It sure is! And it wouldn't be that horrible if nearly EVERY SINGLE government & business ENTITIY on earth didn't require internet connectivity (as well as smart phones) for people to access them. THAT'S where I'd like to see some decent regulation. How about requiring those entities to have non-Internet, non-smartphone access for all customers? It's great to embrace future technologies but throwing out the old tried and true to do so is absurd.

@pluralistic once again pointing out the Supreme Court deciding to overrule congress's Telecommunications Act of 1996 in Verizon vs FCC (2002), and deciding that fiber didn't have to be common carrier, deciding that companies had monopoly rights.

since monopolies own most of the local infrastructure, & don't have to share, there's little incentive for other players to come in & improve local situations, to wire up just one neighborhood. they'd be a tiny ISP.

with common carrier, an upstart could service a unserved area, AND have access to the rest of the customer base. and they'd have to reverse-share (at regulated wholesale prices) with the main incumbent carriers too, for the new areas they served.

but nope! monopolies. as far as the eye can see. because of an activist pro-very-big-business pro-monopoly Supreme Court.

If you prefer a newsletter, subscribe to the plura-list, which is also ad- and tracker-free, and is utterly unadorned save a single daily emoji. Today's is "🛀🏾". Suggestions solicited for future emojis!

Subscribe here: pluralistic.net/plura-list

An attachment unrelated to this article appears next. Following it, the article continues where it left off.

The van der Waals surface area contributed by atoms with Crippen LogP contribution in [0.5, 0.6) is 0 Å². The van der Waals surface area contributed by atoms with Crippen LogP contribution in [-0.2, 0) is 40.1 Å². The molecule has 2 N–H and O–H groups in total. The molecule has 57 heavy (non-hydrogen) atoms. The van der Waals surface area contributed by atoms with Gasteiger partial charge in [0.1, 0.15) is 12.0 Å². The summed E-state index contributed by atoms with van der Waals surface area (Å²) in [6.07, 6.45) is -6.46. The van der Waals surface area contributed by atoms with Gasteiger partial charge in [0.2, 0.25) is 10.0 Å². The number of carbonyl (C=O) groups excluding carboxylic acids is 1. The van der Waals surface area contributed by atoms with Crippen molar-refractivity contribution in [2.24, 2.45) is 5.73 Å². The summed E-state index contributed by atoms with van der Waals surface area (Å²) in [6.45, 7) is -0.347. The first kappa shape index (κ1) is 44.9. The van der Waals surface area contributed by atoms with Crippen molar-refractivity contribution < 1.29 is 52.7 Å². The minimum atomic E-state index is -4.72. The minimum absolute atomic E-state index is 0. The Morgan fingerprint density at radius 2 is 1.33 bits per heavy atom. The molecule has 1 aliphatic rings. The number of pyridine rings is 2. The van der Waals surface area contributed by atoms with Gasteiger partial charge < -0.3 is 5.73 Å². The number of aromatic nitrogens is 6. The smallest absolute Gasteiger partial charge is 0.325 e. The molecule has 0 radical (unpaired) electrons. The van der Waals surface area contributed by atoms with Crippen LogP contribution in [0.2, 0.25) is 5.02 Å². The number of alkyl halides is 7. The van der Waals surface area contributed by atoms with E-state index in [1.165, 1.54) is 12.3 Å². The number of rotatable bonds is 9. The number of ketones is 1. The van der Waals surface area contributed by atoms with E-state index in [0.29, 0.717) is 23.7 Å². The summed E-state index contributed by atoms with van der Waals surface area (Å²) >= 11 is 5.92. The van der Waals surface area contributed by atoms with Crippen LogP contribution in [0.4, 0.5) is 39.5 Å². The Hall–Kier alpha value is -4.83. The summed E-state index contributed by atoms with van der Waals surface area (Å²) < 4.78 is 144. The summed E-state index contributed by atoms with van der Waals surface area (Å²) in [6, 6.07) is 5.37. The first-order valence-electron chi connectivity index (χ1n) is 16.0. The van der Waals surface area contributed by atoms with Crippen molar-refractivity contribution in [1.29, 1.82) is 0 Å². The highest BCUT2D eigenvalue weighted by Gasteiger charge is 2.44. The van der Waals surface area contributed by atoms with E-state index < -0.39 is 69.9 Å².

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If you're a Medium subscriber, you can read these - as well as previews of upcoming magazine columns and early exclusives on doctorow.medium.com.

My latest Medium column is "The Rent’s Too Damned High," about the long con of convincing Americans that they will grow prosperous through housing wealth, not labor rights

doctorow.medium.com/the-rents-

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You can also follow these posts as a daily blog at pluralistic.net: no ads, trackers, or data-collection!

Here's today's edition: pluralistic.net/2021/06/10/fli

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My first picture book is out! It's called Poesy the Monster Slayer and it's an epic tale of bedtime-refusal, toy-hacking and monster-hunting, illustrated by Matt Rockefeller. It's the monster book I dreamt of reading to my own daughter.

pluralistic.net/2020/07/14/poe

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My ebooks and audiobooks (from @torbooks, @HoZ_Books, @mcsweeneys, and others) are for sale all over the net, but I sell 'em too, and when you buy 'em from me, I earn twice as much and you get books with no DRM and no license "agreements."

craphound.com/shop/

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My book "How to Destroy Surveillance Capitalism" is a critique of Big Tech connecting conspiratorial thinking to the rise of tech monopolies (proposing a way to deal with both) is now out in paperback:

onezero.medium.com/how-to-dest

Signed copies here:
darkdel.com/store/p2024/Availa

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My latest novel is Attack Surface, a sequel to my bestselling Little Brother books. @washingtonpost called it "a political cyberthriller, vigorous, bold and savvy about the limits of revolution and resistance."

Get signed books from @darkdel: darkdel.com/store/p1840/Availa